In a big win for elephants, Hong Kong has pledged to completely phase out the sale of ivory in the city.

The announcement was made earlier today by Hong Kong's leader, Chief Executive Leung Chun-ying, during his annual policy address. “The government is very concerned about the illegal poaching of elephants in Africa,” he stressed, adding that it will "take steps to ban totally the sale of ivory in Hong Kong" and "impose heavier penalties on smuggling and illegal trading of endangered species."

2014 02 12 Elephants Ivory Ornaments
An estimated 30,000 elephants are poached in Africa every year to feed demand for ivory products. Image: USFWS Mountain-Prairie

Hong Kong is considered the world’s largest retail market for ivory, but recent efforts by city authorities to crack down on illegal trade are starting to make a difference – an estimated 16.7 tons of ivory have been confiscated in Hong Kong in the last three years. The new announcement is being hailed as the final legislative nail in the ivory coffin, and conservationists are hoping it will result in the total elimination of trade in the city.

So when will the ban be enforced? Well, therein lies the rub. The 2016 policy address covered a range of topics, from economic development to healthcare, so the ivory announcement was one of many. Leung failed to provide a specific timeline, but stated that the government will "kickstart legislative procedures as soon as possible."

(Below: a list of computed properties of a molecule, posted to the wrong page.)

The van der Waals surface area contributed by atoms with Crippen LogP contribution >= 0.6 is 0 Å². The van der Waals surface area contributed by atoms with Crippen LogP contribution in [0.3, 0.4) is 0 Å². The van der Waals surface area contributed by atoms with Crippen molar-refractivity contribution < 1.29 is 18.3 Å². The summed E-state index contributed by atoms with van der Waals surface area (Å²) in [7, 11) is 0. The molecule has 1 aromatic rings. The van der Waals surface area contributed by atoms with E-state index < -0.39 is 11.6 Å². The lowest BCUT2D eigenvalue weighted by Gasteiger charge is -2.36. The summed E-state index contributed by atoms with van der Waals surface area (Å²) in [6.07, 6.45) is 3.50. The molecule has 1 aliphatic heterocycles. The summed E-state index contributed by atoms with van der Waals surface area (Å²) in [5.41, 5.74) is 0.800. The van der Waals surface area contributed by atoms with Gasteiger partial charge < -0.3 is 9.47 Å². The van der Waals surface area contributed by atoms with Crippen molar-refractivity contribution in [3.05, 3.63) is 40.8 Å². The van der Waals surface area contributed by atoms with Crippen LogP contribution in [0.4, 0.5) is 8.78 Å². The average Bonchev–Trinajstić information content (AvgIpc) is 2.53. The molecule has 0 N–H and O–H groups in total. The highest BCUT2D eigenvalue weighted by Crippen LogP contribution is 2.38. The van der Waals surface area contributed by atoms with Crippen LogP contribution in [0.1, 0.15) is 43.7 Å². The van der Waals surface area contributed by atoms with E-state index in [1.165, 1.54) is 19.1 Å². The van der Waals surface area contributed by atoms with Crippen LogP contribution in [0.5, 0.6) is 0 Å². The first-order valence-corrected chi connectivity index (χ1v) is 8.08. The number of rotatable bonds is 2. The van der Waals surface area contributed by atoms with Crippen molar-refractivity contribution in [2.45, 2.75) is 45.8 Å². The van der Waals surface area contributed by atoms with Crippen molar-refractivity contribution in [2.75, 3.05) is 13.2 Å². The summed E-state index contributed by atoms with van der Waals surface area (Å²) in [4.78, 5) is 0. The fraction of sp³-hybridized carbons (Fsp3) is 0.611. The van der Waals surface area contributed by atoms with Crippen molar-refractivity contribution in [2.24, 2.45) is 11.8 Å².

Conservationists and activists are hoping that implementation will be swift. Lawmaker Elizabeth Quat, who has been pushing for a complete ban for some time, urges the government "to execute this commitment without delay."

Although the import and export of ivory has been banned in the city since 1989, as many as 400 licensed sellers have been granted special permission to trade in any ivory that pre-dates the ban. This legal market has created a loophole, allowing unscrupulous ivory dealers to exploit the poorly regulated industry.

"Hong Kong has always been the dark heart of the ivory trade," WildAid’s Alex Hofford told CNN. "This is where you place an order for poaching in Africa." WildAid blew the lid on the shady market when they went undercover last year, and captured footage showing just how easy it is for traders to get their hands on illegal ivory.

This thriving illegal industry puts Africa’s elephants in the crosshairs. Poachers kill an estimated 30,000 of these animals in Africa every year to feed demand for ivory that comes mostly from mainland China. At this rate, the current elephant population could be gone within a generation.

In recent years however, high-profile publicity campaigns and increased law enforcement have resulted in decreasing ivory prices, perhaps pointing to a market that is at the end of its lifespan.

Header: USFWS Mountain-Prairie